ST. PETERSBURG — Passionate. Encouraging. Genuine. Kind.
Those are the words loved ones used to describe former Lakewood High School track star Mohammed “Mo” Haitham on what would have been his 20th birthday Monday night.
Instead, that became the night of his memorial. Hundreds gathered to remember Haitham by taking two laps around the school’s track in his honor.
Haitham died in a Dec. 6 shooting attack at Naval Air Station Pensacola. He joined the Navy after graduating in 2018, and was training in the classroom targeted by the shooter. He was fatally injured while trying to stop the attacker, his family has said.
He was one of three sailors killed in the attack, which also left eight others wounded.
Freeman Hinson, a longtime friend of Haitham and his mother, urged those in attendance to trust God through the pain of loss. He told youth in the crowd to be encouraged by the way Haitham lived, to do something meaningful in the “dash” between their dates of birth and death.
“Every foot race is a dash, and Mohammed has run his last race," Hinson said. “Now, it is time for those of us who are still living to do something special with the time we have within our dash."
In attendance Monday were family members, friends, educators and community leaders, including St. Petersburg Mayor Rick Kriseman. The mayor called Haitham a “remarkable citizen” that has made the city proud, adding that the teen “held the promise of a great leader.”
Veterans came to honor Haitham’s military service and his goal of becoming a Navy pilot. The crowd stood holding candles on the football field as loved ones shared stories and words of encouragement.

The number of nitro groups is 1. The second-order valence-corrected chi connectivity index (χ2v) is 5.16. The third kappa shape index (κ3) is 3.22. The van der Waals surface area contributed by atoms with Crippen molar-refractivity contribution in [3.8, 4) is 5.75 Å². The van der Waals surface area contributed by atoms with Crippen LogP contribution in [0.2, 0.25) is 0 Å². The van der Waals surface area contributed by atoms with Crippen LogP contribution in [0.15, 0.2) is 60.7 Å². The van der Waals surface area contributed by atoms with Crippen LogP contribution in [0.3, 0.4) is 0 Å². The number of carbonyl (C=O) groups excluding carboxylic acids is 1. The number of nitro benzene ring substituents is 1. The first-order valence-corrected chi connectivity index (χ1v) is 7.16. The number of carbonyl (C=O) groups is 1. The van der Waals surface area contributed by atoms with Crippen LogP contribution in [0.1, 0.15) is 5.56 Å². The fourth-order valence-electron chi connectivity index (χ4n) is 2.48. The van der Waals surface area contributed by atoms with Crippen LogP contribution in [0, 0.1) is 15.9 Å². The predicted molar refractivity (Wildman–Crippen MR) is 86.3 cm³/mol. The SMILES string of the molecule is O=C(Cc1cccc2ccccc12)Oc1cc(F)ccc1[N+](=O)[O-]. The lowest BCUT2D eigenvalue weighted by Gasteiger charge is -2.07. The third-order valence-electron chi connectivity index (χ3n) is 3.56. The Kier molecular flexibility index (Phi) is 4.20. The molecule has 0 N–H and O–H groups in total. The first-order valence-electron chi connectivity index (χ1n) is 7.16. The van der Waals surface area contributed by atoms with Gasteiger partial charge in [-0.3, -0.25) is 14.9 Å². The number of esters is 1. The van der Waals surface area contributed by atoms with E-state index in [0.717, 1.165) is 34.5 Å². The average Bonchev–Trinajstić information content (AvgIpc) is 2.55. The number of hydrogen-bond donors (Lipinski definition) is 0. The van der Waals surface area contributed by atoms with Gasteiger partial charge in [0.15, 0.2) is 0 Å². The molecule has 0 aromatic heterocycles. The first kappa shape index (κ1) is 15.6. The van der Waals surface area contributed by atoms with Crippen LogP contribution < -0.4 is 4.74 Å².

Haitham “displayed passion in everything that he did, whether it was academic achievements, athletic accomplishments or personal endeavors,” said Lakewood High Assistant Principal Susan Alvaro.
“He was every teacher’s favorite ... every coach’s dream.”
Track and field coach Anthony Snead opened the vigil with a prayer, asking God to look over Haitham’s mother, Evelyn Brady, who stood surrounded by family at the front of the crowd.
Later, she released into the sky 20 blue and white balloons as those around her lifted their heads to exclaim “happy birthday” and “we love you.”
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“I’m so sad for her, Lord,” Snead said as he prayed for Haitham’s mother. “I know that my heart is aching, and I’d imagine that her heart is aching 10 times harder.”
Snead coached Haitham for four years. The coach remembers him as a student who “tried to do his best in everything” but always valued teamwork over personal gain.
Hinson said that, despite his incredible talent, Haitham never bragged.
“He was an awesome teammate ... very supportive of everyone," Snead added. “He cared about winning, but more about the welfare of everybody on the team.”
Haitham always lifted others up, said 18-year-old Lucas Sheridon, a former teammate who met him on his first day at Lakewood. They ran cross country together, and he said Haitham was a “fun, friendly and caring spirit."
A viewing for Mohammed “Mo” Haitham will be held from 6 to 8 p.m. Friday at Mt. Zion Progressive Missionary Baptist Church, 955 20th St. S in St. Petersburg. A memorial is planned for 11 a.m. Saturday at First Baptist Church of St. Petersburg, 1900 Gandy Blvd. N.